Google completes upgrading its SSL certificates to 2,048-bit RSA

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google, nsa, rsa, ssl, nsa prism

Google has announced it's completed the upgrade of all its SSL certificates to 2,048-bit RSA or better. Earlier this year the internet search giant had revealed plans to start switching to the new 2,048-bit certificates on August 1st, with the goal of completing the upgrade by the end of the year. "Coming in ahead of schedule, we have completed this process", Google security engineer Dan Dulay said.

The use of 2,048-bit keys will make it very difficult for hackers as well as government agencies to crack the SSL connections that encrypt the company's communication over the internet. Google said that the company is "Happy to support" the deprecation of 1,024-bit RSA and hopes that the upgrade will help the industry to retire the existing encryption technology.

Despite terming the 1,024-bit encryption as weak, the company maintained that the confidentiality of SSL connections to its services from modern browsers was never dependent on 1,024-bit RSA keys due to the use of Forward Secrecy -- a technology that uses different encryption keys for different sessions, making it difficult to decrypt a bulk of messages through a single key.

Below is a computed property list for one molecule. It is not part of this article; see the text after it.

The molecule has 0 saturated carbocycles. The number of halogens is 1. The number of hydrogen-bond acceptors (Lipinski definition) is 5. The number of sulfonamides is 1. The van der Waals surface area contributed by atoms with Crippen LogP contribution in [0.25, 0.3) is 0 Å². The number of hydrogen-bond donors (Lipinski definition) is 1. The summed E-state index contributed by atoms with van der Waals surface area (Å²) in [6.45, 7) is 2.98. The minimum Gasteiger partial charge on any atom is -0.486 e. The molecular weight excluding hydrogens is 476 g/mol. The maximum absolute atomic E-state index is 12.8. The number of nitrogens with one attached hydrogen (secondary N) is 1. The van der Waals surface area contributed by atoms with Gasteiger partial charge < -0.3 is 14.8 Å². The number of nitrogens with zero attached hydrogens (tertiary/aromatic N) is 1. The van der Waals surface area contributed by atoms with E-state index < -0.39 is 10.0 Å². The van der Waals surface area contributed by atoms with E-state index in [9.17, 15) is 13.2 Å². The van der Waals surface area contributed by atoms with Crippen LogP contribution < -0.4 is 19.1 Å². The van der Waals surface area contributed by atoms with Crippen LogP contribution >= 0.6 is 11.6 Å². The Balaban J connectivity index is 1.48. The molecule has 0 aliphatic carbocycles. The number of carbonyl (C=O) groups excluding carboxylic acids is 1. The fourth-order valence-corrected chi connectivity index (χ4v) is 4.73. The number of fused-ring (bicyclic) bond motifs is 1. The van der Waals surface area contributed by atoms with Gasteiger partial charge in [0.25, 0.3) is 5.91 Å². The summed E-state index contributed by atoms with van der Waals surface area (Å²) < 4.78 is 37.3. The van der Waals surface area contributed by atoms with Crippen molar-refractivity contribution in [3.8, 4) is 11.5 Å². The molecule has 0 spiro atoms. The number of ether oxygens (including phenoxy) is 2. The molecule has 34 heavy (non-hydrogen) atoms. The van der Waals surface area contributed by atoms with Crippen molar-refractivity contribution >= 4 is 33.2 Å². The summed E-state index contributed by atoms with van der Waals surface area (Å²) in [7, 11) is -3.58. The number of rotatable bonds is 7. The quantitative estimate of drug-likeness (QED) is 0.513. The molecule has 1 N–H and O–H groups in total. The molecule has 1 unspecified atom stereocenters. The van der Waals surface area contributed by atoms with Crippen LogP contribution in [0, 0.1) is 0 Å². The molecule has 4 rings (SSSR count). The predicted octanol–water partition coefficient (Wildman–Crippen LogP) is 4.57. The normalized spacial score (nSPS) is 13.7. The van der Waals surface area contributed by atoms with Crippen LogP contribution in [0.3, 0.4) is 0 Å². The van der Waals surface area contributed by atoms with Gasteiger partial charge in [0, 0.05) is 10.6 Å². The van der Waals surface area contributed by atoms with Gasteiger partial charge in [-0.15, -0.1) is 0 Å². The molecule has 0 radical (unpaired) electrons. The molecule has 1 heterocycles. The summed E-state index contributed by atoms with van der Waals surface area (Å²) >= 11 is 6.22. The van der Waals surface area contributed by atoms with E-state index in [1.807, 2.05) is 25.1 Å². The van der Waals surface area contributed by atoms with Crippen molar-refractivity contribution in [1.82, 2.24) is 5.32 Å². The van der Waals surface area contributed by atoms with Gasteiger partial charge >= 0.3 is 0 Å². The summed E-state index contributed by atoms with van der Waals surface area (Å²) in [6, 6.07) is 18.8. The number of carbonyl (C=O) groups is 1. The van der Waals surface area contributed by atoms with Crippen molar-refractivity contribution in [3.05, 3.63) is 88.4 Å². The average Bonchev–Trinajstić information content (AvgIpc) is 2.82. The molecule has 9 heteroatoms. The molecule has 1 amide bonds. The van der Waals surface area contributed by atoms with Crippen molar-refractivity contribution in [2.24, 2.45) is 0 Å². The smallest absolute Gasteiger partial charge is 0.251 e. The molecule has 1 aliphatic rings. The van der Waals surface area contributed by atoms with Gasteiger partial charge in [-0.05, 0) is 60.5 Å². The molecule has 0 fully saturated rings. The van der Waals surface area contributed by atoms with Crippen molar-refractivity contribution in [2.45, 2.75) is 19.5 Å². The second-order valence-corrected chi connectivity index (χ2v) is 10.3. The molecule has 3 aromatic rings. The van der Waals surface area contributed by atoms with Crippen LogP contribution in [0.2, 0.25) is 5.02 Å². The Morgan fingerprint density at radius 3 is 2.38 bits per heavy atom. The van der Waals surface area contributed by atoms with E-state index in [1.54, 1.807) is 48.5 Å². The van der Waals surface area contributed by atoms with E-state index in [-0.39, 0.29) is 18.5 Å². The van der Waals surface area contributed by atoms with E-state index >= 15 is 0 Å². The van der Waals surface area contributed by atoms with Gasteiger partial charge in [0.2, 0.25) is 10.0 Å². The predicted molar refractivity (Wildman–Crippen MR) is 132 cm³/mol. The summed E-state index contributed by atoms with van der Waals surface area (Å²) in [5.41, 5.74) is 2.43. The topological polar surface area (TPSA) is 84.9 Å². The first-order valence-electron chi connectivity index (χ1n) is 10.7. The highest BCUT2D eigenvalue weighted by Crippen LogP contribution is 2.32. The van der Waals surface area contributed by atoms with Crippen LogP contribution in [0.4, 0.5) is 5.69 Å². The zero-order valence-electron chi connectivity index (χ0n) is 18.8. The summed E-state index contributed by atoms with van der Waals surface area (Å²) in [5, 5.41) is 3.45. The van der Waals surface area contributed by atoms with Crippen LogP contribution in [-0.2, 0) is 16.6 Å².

After revocation of all outstanding certificates, the company has also destroyed the hardware security module (HSM) that contained its 1,024-bit intermediate certificate, letting Google Internet Authority G2 to issue 2,048-bit certificates.

Google has been working hard to tighten its data security ever since the documents revealing NSA's spying operations were made public by NSA whistleblower Edward Snowden.

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